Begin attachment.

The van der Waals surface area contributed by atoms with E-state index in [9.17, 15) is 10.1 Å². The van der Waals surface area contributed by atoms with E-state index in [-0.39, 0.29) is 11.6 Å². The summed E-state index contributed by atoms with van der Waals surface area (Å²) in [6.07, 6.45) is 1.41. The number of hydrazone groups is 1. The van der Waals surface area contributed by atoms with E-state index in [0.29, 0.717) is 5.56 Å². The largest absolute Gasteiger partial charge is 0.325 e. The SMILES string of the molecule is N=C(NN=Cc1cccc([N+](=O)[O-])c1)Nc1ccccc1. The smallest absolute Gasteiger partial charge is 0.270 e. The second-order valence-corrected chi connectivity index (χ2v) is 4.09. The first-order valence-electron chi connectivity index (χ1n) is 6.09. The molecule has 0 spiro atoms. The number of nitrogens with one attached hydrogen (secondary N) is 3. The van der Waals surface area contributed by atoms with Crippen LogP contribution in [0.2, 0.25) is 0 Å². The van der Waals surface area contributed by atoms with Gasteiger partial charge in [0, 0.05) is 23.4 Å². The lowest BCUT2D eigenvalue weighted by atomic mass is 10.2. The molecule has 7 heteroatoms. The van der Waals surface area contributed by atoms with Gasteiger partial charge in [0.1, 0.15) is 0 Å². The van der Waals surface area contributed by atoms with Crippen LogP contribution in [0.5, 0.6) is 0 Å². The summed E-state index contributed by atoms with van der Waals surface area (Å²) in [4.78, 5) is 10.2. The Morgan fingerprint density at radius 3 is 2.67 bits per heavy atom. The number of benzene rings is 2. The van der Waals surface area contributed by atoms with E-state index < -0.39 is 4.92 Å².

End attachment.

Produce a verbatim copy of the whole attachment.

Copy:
The van der Waals surface area contributed by atoms with E-state index in [9.17, 15) is 10.1 Å². The van der Waals surface area contributed by atoms with E-state index in [-0.39, 0.29) is 11.6 Å². The summed E-state index contributed by atoms with van der Waals surface area (Å²) in [6.07, 6.45) is 1.41. The number of hydrazone groups is 1. The van der Waals surface area contributed by atoms with E-state index in [0.29, 0.717) is 5.56 Å². The largest absolute Gasteiger partial charge is 0.325 e. The SMILES string of the molecule is N=C(NN=Cc1cccc([N+](=O)[O-])c1)Nc1ccccc1. The smallest absolute Gasteiger partial charge is 0.270 e. The second-order valence-corrected chi connectivity index (χ2v) is 4.09. The first-order valence-electron chi connectivity index (χ1n) is 6.09. The molecule has 0 spiro atoms. The number of nitrogens with one attached hydrogen (secondary N) is 3. The van der Waals surface area contributed by atoms with Crippen LogP contribution in [0.2, 0.25) is 0 Å². The van der Waals surface area contributed by atoms with Gasteiger partial charge in [0, 0.05) is 23.4 Å². The lowest BCUT2D eigenvalue weighted by atomic mass is 10.2. The molecule has 7 heteroatoms. The van der Waals surface area contributed by atoms with Gasteiger partial charge in [0.1, 0.15) is 0 Å². The van der Waals surface area contributed by atoms with Crippen LogP contribution in [0.5, 0.6) is 0 Å². The summed E-state index contributed by atoms with van der Waals surface area (Å²) in [4.78, 5) is 10.2. The Morgan fingerprint density at radius 3 is 2.67 bits per heavy atom. The number of benzene rings is 2. The van der Waals surface area contributed by atoms with E-state index < -0.39 is 4.92 Å².